A stowaway sneaked aboard trans-Pacific cargo ships en route to the United States in the 1980s: the Asian tiger mosquito, Aedes albopictus, the most aggressively invasive mosquito species in the world.
CALS doctoral candidate Emily Reed suspects that those ships aren’t the only human infrastructure hijacked by the tiny bloodsuckers for their invasion.
Working in the Department of Applied Ecology, Reed is studying how our own sidewalks and roads may correlate to Aedes albopictus’ travel and spread.
“This has the potential to impact how we manage our invasive mosquitoes,” Reed says. “This has the potential to inform how we design our cities and improve quality of life.”
Using the same cutting-edge toolkit that allows genealogy companies to track down human family trees, Reed compares the genetic signatures of different populations of mosquitoes to see how closely related they are. Then she looks at the geography between those populations.
“My hypothesis was that there’s this human-mediated travel, so that … our human infrastructure and our hard surfaces somehow allow mosquitoes to spread more than they would on their own,” Reed says. “On the flipside, I also want to identify … what’s stopping them from getting from point A to point B or being genetically connected.”
Like many invasive species, the Asian tiger mosquito is extremely adapted to live around humans. That’s why it’s able to exploit our infrastructure to spread. First, it lays its eggs in puddles. The eggs dry out, then hatch when reimmersed in water. In the 1980s, Aedes albopictus eggs laid in tires in Asia crossed the Pacific and hatched in the United States, right around the time Reed was born.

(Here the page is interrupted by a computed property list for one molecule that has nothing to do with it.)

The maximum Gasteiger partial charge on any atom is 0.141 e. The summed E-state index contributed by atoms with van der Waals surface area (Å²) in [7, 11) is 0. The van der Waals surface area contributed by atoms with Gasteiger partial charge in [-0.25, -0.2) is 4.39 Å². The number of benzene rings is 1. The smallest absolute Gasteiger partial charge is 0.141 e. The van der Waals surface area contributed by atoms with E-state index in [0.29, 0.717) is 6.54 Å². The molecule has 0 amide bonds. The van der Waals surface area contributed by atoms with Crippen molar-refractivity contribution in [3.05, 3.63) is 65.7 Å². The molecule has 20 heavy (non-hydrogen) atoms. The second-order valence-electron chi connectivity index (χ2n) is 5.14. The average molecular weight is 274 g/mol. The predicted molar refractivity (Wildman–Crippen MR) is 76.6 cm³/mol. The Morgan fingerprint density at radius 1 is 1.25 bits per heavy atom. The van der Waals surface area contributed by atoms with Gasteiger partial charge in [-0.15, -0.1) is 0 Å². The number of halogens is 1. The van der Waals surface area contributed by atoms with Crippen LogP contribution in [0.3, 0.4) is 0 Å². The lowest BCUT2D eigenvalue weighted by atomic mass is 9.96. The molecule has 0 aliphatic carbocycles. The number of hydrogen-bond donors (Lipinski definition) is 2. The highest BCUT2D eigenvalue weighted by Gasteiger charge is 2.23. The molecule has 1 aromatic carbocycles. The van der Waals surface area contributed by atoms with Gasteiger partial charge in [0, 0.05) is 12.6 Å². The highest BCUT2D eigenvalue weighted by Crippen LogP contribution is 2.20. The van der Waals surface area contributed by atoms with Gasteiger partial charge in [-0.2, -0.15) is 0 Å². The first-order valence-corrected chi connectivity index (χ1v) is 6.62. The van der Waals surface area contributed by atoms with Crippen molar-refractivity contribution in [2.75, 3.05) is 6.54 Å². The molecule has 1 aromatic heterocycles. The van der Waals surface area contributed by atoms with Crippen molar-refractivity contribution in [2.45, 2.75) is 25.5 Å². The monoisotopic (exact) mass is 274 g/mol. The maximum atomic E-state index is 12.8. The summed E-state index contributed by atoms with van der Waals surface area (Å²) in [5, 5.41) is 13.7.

Reed grew up in rural Chatham County, North Carolina, and had nightmares about insects as a child. As she grew, however, she developed a fascination with the complexity of bugs you can find under any log or rock in a walk through the woods. If you like larger animals, she now notes, there’s no guarantee you’ll spot one in the woods; but those who love insects will always have an exciting hike.
Wake County is ideal for Reed’s studies in the Department of Applied Ecology. It’s in the center of Aedes albopictus’ U.S. range, for one, so she’s engaging a larger population. Reed can test her paved surfaces hypothesis on the busy network of roads and highways connecting Raleigh’s urban core with the populous surrounding suburbs.
For her work, Reed sets mosquito traps at sites from gas stations to forest glades. She analyzes genetic samples and pores over urban maps.
And the Aedes albopictus isn’t the only invasive mosquito under Reed’s microscope.
Palm Beach County, Florida, is the southern tip of the Asian tiger mosquito’s range, and it’s forced to share territory with Aedes aegypti — the yellow fever mosquito. It’s a dynamic place to study invasive mosquito populations, Reed says.
All this is a far cry from Reed’s original career path. She spent her first three years of college as a French major. “I grew up thinking I should excel in English and avoid math and physics,” Reed says. “I never took a genetics class before I came here, but now I’m a population geneticist. … I’ve learned to be a lot more confident